Carlos Arturo Quintana isn’t one of Mexico’s most famous drug traffickers, but he’s one of the United States’ most wanted men. He has a long criminal record and has terrorized Mexico’s northern state of Chihuahua for over a decade. Known by his alias “El Ochent” a (Eighty), Quintana is one of the leaders of the La Linea (The Line) cartel, the criminal organization that forged an alliance with Rafael Caro Quintero (known as the “jefe de jefes,” or boss of bosses), in the latter’s most recent attempt to reclaim his criminal realm. Quintana belongs to the criminal group linked to the LeBaron family massacre, in which six children and three women from a Mormon community were ambushed and murdered. His nickname emerged after journalist Miroslava Breach was killed. Initially, Quintana was identified as the mastermind behind the murder, and he’s also been accused of intimidation campaigns against other journalists as well as Chihuahua’s former governor Javier Corral. After several years, Quintana was finally extradited to New Mexico last weekend, just days after Washington asked Andrés Manuel López Obrador’s government to improve security in Mexico. However, El Ochenta won’t be brought to justice for any of the aforementioned crimes; instead, he’ll be tried for building his empire by trafficking marijuana from the Chihuahua highlands.
With Quintana’s extradition, the US justice system has struck another blow against the Juarez Cartel, one of Mexico’s oldest criminal organizations, and its offshoots. La Linea first appeared as the armed wing of the Juarez Cartel; Amado Carrillo Fuentes, the so-called “Lord of the Skies,” founded La Linea in the 1980s. The genealogy of all the factions associated with the Juarez Cartel is so complex that people in the United States commonly refer to it as Vicente Carrillo Fuentes’s organization. That moniker refers to Amado’s brother, who inherited control of the cartel when the Lord of the Skies died in the 1990s. In July of this year, for example, a North Dakota court ruled in favor of four LeBaron clan families and ordered the Juarez Cartel to pay $4.6 billion in damages resulting from La Linea’s November 2019 massacre. The court’s ruling came just a few days after the authorities captured Caro Quintero.
The US has had its sights set on El Ochenta for a long time. He was extradited on an indictment from early 2011 that called Quintana one of the most prolific traffickers of marijuana across the porous New Mexico-Chihuahua border. Although his name is barely mentioned in the US indictment, he faces federal drug trafficking charges, according to a statement from the Attorney General’s Office. Quintana was not arrested in Mexico until May 2018, when he was apprehended in Namiquipa, a Chihuahua community with fewer than 25,000 inhabitants. By then, the federal authorities had already singled El Ochenta out as “the main driver of violence in Chihuahua” as National Security Commissioner Renato Sales and Secretary of the Interior Alfonso Navarrete described Quintana toward the end of Enrique Peña Nieto’s presidency.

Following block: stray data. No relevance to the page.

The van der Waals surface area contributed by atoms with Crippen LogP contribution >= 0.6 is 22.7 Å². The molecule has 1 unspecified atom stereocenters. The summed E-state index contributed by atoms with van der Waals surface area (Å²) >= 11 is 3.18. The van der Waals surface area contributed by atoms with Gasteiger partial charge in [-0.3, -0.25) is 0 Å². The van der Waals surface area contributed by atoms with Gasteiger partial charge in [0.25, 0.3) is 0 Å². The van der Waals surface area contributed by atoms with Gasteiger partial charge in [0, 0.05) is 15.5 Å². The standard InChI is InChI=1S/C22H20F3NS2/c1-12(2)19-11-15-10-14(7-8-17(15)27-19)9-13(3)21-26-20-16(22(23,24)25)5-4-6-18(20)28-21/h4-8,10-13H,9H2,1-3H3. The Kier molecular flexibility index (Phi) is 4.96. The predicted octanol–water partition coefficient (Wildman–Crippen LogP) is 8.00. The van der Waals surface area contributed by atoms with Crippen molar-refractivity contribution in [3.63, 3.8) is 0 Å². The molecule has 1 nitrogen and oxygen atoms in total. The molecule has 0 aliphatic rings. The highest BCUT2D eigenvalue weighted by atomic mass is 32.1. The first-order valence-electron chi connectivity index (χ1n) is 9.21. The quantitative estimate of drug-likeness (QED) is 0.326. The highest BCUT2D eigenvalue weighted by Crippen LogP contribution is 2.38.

A year before El Ochenta’s arrest, he threatened Corral. “If you continue to send me your cronies, I’m going to kill them,” a banner that appeared in March 2017 said. “You wanted war, now you’ve got it,” the message added. The feud between the drug lord and the politician went back several years. In March 2016, Miroslava Breach had published an article in which she accused Quintana of bribing several local police departments so they’d operate at his pleasure and of having an agreement with the Institutional Revolutionary Party (PRI) to run his mother-in-law as a mayoral candidate in Bachiniva, Chihuahua.
In 2016, as he was campaigning, Corral said that several PRI narco-candidates were running for office. Then, as Chihuahua’s governor-elect, he told Quintana to leave Bachiniva within 72 hours or risk being captured. By August 2016, the US Drug Enforcement Agency already considered Quintana to be a Juarez Cartel boss. In March 2017, Breach was shot to death. After the murder, three messages were identified and attributed to Quintana. However, it emerged later that the threats had been planted by a rival group, Los Salazar (the Salazars), allies of the Sinaloa Cartel; they were eventually found guilty of the journalist’s murder.
This month, different drug-trafficking groups terrorized the Mexican states of Jalisco, Guanajuato, Baja California and Chihuahua, particularly in Ciudad Juarez, where at least 9 people were killed in various episodes of violence. According to the Ministry of Defense, two of the dead were inmates who died in a dispute over prison control between the Juarez Cartel and the Pacific cartel. The wave of attacks prompted the United States to break its silence and call on Mexico to renew its bilateral commitment to fighting organized crime. “It’s time for security results,” Ambassador Ken Salazar said at a press conference last Thursday.
Hours before the violence occurred in Jalisco and Guanajuato, the US ambassador told Mexican authorities that extraditing criminals is a “very effective way to make an impact on this [type of] crime, because these criminals are there in prison [still] doing what they’ve always done.” This week, Salazar thanked Mexico “for extraditing to the United States one of the FBI’s most wanted transnational criminal organization leaders, ‘Ochenta’ of the Vicente Carrillo Fuentes Organization.”
A US Department of Justice statement said that the 40-year-old drug lord appeared in a New Mexico court for the first time last week. He will remain in custody as his case moves forward. Although Quintana was suspected of bribing the police, intimidating journalists and infiltrating Chihuahua politics, when he was captured for extradition four years ago, he was only charged with crimes that he had committed long before he rose through the cartel’s ranks to become one of northern Mexico’s most feared criminals.